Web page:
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Satellite image of the archipelago
Satellite image of the archipelago
Waters Pacific Ocean
Geographical location 27 ° 10 ′  N , 142 ° 12 ′  E Coordinates: 27 ° 10 ′  N , 142 ° 12 ′  E
Ogasawara-guntō (Japan)
Number of islands 41
Main island Chichi-jima and Haha-jima
Total land area 73 km²
Residents 2821 (2009)

Ogasawara-guntō ( Japanese. 小 笠原 群島 , dt. "Ogasawara archipelago"), also Bonin Islands , is a Japanese archipelago located about 1000 kilometers southeast of the Japanese main island Honshū and adjoins the Izu Islands to the south .

The name Bonin Islands is a derivation of French cartographers from the Japanese munin (German: "without people") = "no man's islands ". The island chain belongs to the municipality of Ogasawara , the only municipality in the sub-prefecture of the same name within Tokyo prefecture . The entirety of the islands belonging to this municipality are also known under the collective name Ogasawara Islands (Japanese Ogasawara-shotō ).


The Bonin Islands (more precisely the southern Hahajima island chain) were probably discovered on October 2, 1543 by the Spanish navigator Bernardo de la Torre , who called them Forfana . The first Japanese contact with the islands dates from 1670, while the supposed discovery of 1543 cannot be proven.

The Dutch navigators Quast and Tasman sighted the Bonin Islands in 1639 and named them Gracht . The archipelago consists of three groups that are separated by deep channels and extend over a total of about 73  km² . The islands as such are all small and, despite the many steep mountains, are suitable for agricultural use in the green valleys.

Initially uninhabited, around 1830 a small settlement of sailors and Hawaiians emerged on Peel Island ( Chichi-jima ). This settlement was mainly used to supply the whale catcher with food. In January 1862 the Japanese Tokugawa shogunate colonized the Bonin Islands and named them "Ogasawara Islands" after the legendary explorer from the late 16th century. The colonization was an attempt by the Schogunate to assert itself internationally and to acquire modern whaling technologies through the exchange with the local whalers. From 1876 the archipelago became part of the Japanese national territory. After Japan surrendered in August 1945, the Bonin Islands were administered by the United States until they were returned to Japan in June 1968 .


Ogasawara-guntō consists of the following island chains and islands with a total land area of ​​73 km², each arranged from north to south and west to east (rocks ( iwa ) are not listed with a few exceptions):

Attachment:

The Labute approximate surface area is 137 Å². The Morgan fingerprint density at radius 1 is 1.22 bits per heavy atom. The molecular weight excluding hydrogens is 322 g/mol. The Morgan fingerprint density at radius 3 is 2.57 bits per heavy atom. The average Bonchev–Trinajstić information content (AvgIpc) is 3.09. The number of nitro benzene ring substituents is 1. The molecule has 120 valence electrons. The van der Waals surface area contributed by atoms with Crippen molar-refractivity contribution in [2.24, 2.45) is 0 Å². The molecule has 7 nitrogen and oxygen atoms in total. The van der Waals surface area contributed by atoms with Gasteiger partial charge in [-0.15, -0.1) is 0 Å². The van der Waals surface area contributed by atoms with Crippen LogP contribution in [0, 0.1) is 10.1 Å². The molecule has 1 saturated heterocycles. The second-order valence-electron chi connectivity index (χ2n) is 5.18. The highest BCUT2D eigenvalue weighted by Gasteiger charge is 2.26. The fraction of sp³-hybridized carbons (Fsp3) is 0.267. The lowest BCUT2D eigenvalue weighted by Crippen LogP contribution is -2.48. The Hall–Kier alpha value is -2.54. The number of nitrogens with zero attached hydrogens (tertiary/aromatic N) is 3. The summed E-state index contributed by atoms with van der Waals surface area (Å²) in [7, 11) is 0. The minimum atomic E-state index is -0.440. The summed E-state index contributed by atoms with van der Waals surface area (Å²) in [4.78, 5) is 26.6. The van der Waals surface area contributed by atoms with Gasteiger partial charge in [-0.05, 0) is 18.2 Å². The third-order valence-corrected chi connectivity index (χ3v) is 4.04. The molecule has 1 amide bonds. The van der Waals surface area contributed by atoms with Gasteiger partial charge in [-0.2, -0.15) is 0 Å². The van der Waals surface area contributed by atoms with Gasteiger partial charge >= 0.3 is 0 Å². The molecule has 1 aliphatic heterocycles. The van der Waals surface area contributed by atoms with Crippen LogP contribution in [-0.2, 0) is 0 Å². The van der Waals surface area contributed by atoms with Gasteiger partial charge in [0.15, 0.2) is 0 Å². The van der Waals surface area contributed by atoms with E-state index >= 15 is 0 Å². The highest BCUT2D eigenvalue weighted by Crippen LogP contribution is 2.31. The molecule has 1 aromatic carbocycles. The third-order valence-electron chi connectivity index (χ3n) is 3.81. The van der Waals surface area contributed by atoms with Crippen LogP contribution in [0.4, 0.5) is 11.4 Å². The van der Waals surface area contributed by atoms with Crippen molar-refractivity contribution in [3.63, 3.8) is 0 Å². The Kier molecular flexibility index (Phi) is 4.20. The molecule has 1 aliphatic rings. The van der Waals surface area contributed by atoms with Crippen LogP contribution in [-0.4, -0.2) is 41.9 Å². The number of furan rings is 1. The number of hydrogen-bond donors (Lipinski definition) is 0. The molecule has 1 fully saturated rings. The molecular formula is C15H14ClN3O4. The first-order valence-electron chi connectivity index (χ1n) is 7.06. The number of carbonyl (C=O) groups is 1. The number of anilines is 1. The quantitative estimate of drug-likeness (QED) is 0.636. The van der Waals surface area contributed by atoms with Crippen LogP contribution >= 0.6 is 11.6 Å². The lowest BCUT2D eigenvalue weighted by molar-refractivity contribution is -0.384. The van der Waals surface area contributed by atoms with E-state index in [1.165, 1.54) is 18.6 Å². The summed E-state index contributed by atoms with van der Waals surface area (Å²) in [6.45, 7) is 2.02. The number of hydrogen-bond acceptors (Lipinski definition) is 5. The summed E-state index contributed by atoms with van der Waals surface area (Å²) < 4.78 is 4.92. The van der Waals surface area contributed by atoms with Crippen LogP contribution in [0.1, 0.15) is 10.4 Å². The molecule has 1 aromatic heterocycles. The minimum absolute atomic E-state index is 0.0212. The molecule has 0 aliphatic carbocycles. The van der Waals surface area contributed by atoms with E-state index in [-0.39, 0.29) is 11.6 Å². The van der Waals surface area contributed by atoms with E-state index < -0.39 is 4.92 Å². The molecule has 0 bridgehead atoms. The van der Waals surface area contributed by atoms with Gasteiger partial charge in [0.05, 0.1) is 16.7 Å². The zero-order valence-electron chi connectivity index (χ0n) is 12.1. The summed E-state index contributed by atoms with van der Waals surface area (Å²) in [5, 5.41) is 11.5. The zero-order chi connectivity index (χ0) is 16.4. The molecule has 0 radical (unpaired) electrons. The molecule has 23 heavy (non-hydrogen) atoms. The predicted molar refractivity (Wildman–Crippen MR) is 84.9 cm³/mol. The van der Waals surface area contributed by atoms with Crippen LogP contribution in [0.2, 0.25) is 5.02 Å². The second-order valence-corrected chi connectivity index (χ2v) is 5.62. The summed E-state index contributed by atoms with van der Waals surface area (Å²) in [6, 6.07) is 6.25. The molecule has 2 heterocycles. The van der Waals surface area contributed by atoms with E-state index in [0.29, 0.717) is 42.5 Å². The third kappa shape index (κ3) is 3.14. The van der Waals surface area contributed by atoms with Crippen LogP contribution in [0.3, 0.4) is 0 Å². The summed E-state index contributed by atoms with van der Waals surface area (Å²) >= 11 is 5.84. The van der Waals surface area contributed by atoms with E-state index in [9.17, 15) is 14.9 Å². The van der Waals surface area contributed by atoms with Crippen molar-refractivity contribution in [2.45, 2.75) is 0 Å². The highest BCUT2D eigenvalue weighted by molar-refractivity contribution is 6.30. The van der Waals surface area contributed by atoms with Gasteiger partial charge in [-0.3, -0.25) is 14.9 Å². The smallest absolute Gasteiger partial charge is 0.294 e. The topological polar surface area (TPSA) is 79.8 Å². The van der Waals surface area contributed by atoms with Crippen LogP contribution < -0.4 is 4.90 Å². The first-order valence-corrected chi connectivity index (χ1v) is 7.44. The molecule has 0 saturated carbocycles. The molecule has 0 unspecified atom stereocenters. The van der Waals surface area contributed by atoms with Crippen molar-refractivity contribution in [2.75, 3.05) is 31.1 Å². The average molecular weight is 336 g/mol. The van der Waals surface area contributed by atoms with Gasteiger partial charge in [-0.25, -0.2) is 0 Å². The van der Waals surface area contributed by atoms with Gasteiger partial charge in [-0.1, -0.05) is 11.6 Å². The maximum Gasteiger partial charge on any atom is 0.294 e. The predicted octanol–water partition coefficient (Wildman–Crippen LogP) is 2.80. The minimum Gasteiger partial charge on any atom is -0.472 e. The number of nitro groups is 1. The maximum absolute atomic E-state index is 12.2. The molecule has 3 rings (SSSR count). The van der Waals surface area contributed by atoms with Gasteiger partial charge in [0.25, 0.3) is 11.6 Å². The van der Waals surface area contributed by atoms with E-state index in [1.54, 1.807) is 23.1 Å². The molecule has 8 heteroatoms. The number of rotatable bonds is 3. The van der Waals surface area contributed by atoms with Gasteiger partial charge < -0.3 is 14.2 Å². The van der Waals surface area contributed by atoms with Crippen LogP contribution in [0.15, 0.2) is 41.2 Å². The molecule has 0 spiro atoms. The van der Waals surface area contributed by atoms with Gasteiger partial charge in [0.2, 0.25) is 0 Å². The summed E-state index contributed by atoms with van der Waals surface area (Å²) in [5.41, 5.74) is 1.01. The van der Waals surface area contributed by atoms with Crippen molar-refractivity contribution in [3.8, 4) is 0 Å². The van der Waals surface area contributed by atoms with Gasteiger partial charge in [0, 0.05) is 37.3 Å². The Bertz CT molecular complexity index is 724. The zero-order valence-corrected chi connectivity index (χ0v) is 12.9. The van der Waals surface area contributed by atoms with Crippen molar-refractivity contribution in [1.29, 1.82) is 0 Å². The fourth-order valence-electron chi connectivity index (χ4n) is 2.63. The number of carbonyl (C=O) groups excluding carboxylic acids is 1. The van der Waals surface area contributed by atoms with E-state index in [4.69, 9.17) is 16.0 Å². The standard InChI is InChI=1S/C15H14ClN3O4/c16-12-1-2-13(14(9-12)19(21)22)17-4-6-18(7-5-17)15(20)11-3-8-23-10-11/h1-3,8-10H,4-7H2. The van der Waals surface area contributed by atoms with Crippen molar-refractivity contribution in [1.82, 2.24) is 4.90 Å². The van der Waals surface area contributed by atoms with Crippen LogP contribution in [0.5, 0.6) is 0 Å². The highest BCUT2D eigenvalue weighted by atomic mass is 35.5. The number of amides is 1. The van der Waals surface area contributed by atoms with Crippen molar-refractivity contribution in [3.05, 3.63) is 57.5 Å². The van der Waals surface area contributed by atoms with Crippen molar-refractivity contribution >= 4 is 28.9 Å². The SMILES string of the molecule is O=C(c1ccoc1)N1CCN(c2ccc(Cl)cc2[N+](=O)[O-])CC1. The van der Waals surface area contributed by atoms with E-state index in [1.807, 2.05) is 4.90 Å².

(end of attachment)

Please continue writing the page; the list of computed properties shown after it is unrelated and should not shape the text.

f1Georeferencing Map with all coordinates of the geography section : OSM

Chichi-jima and Haha-jima are the only inhabited islands, with a population of around 2000 and 440 respectively. Muko-jima was also inhabited until the Second World War , in 1939 with a population of 46. Sugar cane , pineapples , and bananas are found on the islands and, on an experimental basis, in the 1980s, cultivated coffee. There are also precious woods; in particular, cedar, beech, boxwood, rose and sandalwood are exported.

Today the islands are among the most isolated parts of Japan, as they can only be reached by a 24-hour boat trip. The liners leave Tokyo twice a week. The Japanese construction industry and politicians have long been calling for an airport to be built, but the local population is skeptical about it.

Occasionally the small island of Nishinoshima ( 27 ° 15 ′  N , 140 ° 52 ′  E ), also known as Rosario Island , is part of the Bonin Islands, 130 km west of Chichi-jima . This is geographically incorrect, as this island is separated from the Bonin Islands by the Ogasawara trough, which is more than 4000 meters deep, and lies on the same submarine threshold as the Kazan-rettō island chain further south .


The rock is named boninite after the islands .


Web links

Commons : Ogasawara guntō  - collection of images, videos and audio files


  • Rüegg, Jonas: "Mapping the Forgotten Colony: The Ogasawara Islands and the Tokugawa Pivot to the Pacific." In: Cross-Currents vol. 6 (2), 2017, 440-490.
  • Goldschmidt, Prof. Dr. Richard; The descendants of the ancient settlers on the Bonin Islands; MOAG Volume XXII (1928 + 1931), Part B, pp. B1-B9
  • Hyman Kublin: The Bonin Islands, 1543-1875. Harvard University, Cambridge 1947 (PhD thesis)
  • Nobuo Muroga: Geographical exploration by the Japanese. In: Herman R. Friis (Ed.): The Pacific Basin. A history of its geographical exploration. New York 1967


  1. ^ Jonas Rüegg: Mapping the Forgotten Colony: The Ogasawara Islands and the Tokugawa Pivot to the Pacific . (PDF) Cross-Currents, vol 6 (2), 2017, pp. 440–490 , accessed on November 24, 2018 (English).
  2. 7 章 エ リ ア 別 計画 . (PDF) Ogasawara village, archived from the original on February 4, 2006 ; Retrieved August 4, 2016 (Japanese, supplemented with Yahoo Maps).
  3. 世界 遺産 一 覧 表 記載 推薦 書 (素 案) 小 笠原 諸島 . (PDF) Japanese Ministry of the Environment, Forests and Fields Administration Office and Art and Culture Office, May 2009, p. 7 , accessed July 21, 2016 (Japanese).
  4. ^ Neal M. Bowers: The Mariana, Volcano, and Bonin Islands . In: Otis W. Freeman: Geography of the Pacific . 1951, p. 233